I messages1 are such a gift to those who learn to wield them. They can turn years of fighting into effective communication. When someone receives a you message, his wall immediately goes up. He perceives anything that comes out of your mouth after the you message as an attack and responds accordingly. He does not listen, take in, or consider what you have to say. He dismisses your words, doesn’t consider your experience, and learns pretty much nothing. The focus becomes defending himself instead of considering his behavior and its potential effect on you.
I messages describe how your child’s behavior makes you feel. They put the focus on you instead of the child and report what you feel without assigning blame. When responding to situations using I messages, your child is able to really hear what you have to say and consider your perspective, learning from the experience and making a mental note for a better choice in the future.
How to construct an I message: When you _____, I feel _____ because _____.
- Describe the behavior that is interfering with you (describe; don’t blame).
“When you don’t clean up after yourself . . .”
- State your feeling about the consequences the behavior produces for you.
“ . . . I feel overwhelmed with the burden of maintaining our home . . .”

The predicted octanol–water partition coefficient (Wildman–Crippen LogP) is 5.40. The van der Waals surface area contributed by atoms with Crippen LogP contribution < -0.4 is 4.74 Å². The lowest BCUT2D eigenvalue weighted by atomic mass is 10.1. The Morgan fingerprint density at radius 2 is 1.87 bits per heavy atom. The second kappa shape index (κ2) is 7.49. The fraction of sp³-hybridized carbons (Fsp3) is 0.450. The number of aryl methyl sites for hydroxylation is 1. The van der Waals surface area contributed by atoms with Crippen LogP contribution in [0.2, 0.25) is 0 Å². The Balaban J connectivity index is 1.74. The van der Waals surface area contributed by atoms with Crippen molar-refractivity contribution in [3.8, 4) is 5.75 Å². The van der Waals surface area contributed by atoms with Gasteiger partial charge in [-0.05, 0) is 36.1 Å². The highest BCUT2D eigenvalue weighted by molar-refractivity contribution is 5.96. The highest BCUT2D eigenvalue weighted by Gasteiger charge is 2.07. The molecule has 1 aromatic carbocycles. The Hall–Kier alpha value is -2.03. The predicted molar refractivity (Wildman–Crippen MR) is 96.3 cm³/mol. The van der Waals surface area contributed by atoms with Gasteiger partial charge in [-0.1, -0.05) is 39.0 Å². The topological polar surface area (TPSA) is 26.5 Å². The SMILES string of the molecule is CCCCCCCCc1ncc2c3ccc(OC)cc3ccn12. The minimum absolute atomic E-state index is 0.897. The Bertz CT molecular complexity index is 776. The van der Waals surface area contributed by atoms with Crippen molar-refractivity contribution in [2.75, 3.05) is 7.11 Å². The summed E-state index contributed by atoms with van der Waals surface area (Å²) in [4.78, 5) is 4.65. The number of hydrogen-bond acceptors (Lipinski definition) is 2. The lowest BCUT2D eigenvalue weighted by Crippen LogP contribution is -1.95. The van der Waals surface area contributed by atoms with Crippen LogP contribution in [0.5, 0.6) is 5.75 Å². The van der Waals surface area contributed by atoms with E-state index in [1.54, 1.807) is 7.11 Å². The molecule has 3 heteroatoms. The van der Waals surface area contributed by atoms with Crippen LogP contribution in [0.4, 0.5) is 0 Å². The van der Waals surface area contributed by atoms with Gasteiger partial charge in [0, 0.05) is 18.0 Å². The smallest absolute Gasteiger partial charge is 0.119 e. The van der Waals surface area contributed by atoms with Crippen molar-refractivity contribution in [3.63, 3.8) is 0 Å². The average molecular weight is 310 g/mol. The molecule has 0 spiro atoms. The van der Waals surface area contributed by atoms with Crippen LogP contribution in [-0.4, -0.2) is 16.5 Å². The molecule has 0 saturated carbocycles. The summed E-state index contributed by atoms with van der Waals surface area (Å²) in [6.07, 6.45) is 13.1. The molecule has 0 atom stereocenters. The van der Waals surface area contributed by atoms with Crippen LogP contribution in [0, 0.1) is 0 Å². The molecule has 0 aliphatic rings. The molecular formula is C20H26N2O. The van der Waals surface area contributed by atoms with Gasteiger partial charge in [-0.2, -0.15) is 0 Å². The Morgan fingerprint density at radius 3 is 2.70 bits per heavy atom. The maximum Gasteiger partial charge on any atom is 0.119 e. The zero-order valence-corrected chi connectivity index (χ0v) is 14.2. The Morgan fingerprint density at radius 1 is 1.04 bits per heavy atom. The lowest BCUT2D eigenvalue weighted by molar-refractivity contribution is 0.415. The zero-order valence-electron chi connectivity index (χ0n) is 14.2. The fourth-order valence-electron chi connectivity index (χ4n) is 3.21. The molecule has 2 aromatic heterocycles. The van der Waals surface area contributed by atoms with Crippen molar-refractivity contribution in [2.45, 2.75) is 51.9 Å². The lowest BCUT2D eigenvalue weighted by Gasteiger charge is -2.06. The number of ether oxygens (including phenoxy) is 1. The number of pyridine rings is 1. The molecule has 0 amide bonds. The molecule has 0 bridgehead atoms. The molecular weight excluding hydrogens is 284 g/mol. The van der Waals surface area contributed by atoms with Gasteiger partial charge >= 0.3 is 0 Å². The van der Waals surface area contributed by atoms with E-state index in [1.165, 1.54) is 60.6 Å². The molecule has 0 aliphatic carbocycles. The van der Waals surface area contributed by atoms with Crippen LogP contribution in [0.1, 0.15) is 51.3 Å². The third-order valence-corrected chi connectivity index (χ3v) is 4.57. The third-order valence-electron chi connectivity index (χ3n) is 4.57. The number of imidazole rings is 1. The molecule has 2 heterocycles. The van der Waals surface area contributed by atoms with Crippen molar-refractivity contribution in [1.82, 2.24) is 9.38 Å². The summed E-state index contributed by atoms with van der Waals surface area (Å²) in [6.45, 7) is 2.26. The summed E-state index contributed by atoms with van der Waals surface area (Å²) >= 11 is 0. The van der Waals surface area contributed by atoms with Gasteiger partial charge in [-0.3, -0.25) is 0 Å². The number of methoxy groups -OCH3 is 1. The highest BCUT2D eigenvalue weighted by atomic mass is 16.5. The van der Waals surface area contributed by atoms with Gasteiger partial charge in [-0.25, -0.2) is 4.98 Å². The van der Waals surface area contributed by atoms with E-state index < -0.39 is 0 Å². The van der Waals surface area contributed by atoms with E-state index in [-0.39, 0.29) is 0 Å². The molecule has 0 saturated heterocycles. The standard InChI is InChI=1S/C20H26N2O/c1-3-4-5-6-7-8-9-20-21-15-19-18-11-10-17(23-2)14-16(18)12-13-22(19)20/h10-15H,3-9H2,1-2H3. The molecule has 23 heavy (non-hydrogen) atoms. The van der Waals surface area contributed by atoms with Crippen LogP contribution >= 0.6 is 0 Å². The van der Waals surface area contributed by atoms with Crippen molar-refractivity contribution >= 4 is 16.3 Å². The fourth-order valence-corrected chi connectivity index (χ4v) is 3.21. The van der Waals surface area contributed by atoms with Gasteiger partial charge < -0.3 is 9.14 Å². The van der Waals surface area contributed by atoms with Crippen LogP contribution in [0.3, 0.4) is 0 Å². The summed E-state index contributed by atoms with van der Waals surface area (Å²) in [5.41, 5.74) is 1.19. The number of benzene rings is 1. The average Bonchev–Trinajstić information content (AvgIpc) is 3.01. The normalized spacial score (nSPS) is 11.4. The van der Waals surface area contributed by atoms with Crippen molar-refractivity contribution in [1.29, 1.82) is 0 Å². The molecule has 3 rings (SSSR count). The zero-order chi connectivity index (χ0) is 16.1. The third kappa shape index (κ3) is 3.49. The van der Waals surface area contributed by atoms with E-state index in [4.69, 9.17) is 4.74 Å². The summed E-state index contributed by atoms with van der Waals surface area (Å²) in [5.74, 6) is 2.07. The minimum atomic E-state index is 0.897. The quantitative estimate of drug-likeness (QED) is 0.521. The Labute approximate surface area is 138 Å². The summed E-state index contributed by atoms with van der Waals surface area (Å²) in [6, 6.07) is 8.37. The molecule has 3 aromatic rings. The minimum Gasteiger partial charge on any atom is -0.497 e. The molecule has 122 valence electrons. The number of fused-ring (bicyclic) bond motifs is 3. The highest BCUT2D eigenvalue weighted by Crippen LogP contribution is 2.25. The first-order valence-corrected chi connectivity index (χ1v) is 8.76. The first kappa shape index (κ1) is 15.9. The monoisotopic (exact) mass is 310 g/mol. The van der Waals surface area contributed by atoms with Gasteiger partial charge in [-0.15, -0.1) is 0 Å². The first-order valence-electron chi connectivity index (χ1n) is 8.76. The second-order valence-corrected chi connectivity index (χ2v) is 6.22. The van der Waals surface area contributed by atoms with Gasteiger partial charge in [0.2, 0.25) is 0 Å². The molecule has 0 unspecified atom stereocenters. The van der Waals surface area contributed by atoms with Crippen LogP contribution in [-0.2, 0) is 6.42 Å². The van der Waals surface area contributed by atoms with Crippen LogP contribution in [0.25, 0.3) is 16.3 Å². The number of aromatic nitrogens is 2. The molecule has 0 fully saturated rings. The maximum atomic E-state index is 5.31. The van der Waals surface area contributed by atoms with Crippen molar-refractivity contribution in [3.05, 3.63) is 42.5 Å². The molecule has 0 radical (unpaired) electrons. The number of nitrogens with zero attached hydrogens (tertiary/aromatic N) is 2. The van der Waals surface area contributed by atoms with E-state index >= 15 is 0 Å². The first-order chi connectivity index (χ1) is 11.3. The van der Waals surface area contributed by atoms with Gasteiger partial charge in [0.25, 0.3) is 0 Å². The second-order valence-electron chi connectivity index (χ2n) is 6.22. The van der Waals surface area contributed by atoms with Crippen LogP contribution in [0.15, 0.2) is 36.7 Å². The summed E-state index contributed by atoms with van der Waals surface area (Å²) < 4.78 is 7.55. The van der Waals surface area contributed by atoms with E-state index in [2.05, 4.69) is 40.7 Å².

- State the consequences. Why does that behavior make you feel that way?
“ . . . because then I’m left to do it all myself or we have to live in filth.”
To be clear, you are responsible for your own emotional landscape. Your child is not responsible for how you feel. Your little one can tornado around you all day (and night) long and you still have the power to choose calm joy. It is your choice to make, there for taking, in every moment. That said, we are affected by the people we love. When someone is in our bubble, all in to our gooey center, the affect is significant. And it goes both ways. We are affected by our effect on our loved ones. That is the nerve that the I message strikes. “I need you to know that you are affecting me in this way when you do this.” It’s not a mandate but an awareness, which breeds considerateness.
How can we move through this together?
This gem is my emergency parachute. Whenever we find ourselves down a path of power struggling, controlling, or blaming, lost momentarily in the swelling of our own ego, this phrase burns through all that stunting bullshit and melts us together. The secret behind it’s power is two fold. First, it immediately puts us on the same side. Second, it focuses us on a solution. It does not matter who is right, who is at fault, who did what, or even how we got here. Let’s move forward, hand in hand.
Since my children have an active role in forming our plans they have a pretty good sense of their busyness comfort limits (busy is a choice and instead we choose a peaceful flow). However, there is the occasional day when my little wild spirits request several things in one day. I am always open to their ideas and adventuring is a cornerstone of our experience-based, child-led life learning, yet I am aware of my hesitancy to fully commit to things I have witnessed as being a stetch for us to maintain our peace. I want to share this perspective with them while also giving them the opportunity to grow in maturity and utilize the control they have over the success of the situation.